Robert and Beth Gordon are married but share little. He runs into Sally at a cabaret and the Gordons are soon divorced. Just as he gets bored with Sally's superficiality, Beth strives to ... See full summary »
Cecil B. DeMille
Leila Porter comes to dislike her husband James, a glue king who is always eating onions and looking sloppy. But after she divorces him and marries two-timing playboy Schuyler Van Sutphen the now-reformed James looks pretty good.
Socialite Anatol Spencer seeks a better relation that he has with his wife. He sets up the friend of his youth Emilie in an apartment only to have her two-time him. He comforts the near ... See full summary »
Love, duty, and the scent of narcissus. Theodora, a young and penniless aristocrat, marries a much older man, self-made millionaire grocer Josiah Brown, so that her father and spinster sisters can live comfortably. Soon after the wedding, she finds herself falling in love with Hector, the Tenth Earl of Bracondale, a playboy she encounters on the social circuit of the very rich -- in the Swiss Alps, Paris, London, and the English countryside. Hector is attracted to her as well. Theodora must choose between love and duty, and then Josiah and Hector must make choices of their own.Written by
Thrilling rescues of the heroine-first when she over turns in a boat in the ocean and later when she hangs by a half broken rope over a precipitous cliff in the icy Alps. (Print Ad- Elmira Star-Gazette ((Elmira, N.Y.)) 10 May 1922)
In all the publicity materials for this film, Valentino's Christian name is always spelt "Rodolph". See more »
When Husein Ben Ali and his men are being chased away by the soldiers, a crew member steps in front of the camera during the wide shot of the scene. See more »
[to Lord Bracondale, after he has saved her life a second time]
Fate seems to send you to me when I most need you, Lord Bracondale.
See more »
In 2005, The Nederlands Filmmuseum copyrighted a restored version of this film with new intertitles (based on the original continuity script) and a new musical score by Henny Vrienten. It ran 80 minutes. which included about 2 minutes of explanatory remarks and restoration credits, was distributed by Milestone and broadcast on the Turner Classic Movies channel in 2006. The IMDb credits are taken from this version, but they probably differ from the original credits. In 1922, Valentino's screen given name was Rodolph and spelled that way in reviews. Cast lists were not common; credited actors were in the intertitles right before they appeared onscreen. If that were the case for this movie, Helen Dunbar, 'Raymond Brathwayt' and Frank Butler would be marked uncredited, since their names and their character names do not appear in the intertitles. See more »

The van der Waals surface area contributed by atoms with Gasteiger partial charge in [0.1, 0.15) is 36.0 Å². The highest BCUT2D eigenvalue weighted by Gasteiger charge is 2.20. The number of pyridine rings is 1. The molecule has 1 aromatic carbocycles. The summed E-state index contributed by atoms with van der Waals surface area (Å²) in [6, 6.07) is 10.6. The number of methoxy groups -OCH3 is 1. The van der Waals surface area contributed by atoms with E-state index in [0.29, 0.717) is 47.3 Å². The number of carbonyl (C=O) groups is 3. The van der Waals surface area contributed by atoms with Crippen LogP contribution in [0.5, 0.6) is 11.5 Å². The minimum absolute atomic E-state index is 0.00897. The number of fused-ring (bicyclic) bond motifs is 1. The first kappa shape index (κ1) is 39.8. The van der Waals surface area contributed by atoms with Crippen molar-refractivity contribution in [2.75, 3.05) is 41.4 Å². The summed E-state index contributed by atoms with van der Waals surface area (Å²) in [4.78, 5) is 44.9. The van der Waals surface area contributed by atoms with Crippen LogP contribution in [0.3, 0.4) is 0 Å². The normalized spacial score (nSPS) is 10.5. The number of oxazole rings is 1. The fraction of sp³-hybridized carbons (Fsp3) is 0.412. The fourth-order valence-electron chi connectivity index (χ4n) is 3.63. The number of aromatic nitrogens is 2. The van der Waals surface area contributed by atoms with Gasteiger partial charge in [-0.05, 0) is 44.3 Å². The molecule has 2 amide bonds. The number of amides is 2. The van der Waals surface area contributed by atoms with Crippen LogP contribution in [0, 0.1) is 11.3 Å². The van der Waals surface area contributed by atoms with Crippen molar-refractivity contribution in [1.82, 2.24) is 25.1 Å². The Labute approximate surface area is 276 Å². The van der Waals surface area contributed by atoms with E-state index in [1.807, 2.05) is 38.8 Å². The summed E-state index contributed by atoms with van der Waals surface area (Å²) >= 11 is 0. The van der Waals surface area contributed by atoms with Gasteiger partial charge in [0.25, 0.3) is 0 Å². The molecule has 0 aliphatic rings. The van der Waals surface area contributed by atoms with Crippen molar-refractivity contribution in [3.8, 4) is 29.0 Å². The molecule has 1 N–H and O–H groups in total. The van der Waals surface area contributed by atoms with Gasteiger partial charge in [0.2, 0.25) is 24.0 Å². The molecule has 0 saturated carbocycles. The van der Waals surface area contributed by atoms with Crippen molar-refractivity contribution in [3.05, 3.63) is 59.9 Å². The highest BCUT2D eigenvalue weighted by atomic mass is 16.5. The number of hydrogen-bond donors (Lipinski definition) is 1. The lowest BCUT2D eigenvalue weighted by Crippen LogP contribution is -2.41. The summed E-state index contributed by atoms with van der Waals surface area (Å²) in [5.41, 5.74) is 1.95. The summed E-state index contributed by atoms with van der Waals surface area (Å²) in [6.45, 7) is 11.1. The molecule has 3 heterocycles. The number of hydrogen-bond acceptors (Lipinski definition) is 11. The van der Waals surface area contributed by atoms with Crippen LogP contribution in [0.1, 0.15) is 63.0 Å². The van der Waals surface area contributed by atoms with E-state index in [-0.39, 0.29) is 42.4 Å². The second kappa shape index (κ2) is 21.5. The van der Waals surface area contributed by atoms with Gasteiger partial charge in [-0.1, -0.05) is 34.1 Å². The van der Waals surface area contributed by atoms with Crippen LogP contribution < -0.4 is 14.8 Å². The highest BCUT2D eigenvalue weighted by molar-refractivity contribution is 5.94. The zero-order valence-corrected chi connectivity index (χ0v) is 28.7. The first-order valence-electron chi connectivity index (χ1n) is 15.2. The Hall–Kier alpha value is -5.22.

Great movie - the Nederlands Filmmuseum deserves our gratitude
I have to start by saying that I am probably the worst possible person to write a comment on "Beyond the Rocks", as it is the only silent movie I've seen to date. However, since not many people have yet had a chance to see this movie, I thought it my duty as a movie enthusiast to review.
In "Beyond the Rocks" a poor young woman, Theodora Fitzgerald (Gloria Swanson), briefly meets the handsome Lord Hector Bracondale (Rudolph Valentino). They like each other, but soon part ways. Some time later Theodora marries a rich man, even though she has no feelings for him whatsoever, in order to make her father and sisters happy. On her honeymoon she runs into Hector again, and they continue to meet each other socially. Soon they realise that they love each other, but Theodora is now married, which makes it impossible for them to be together.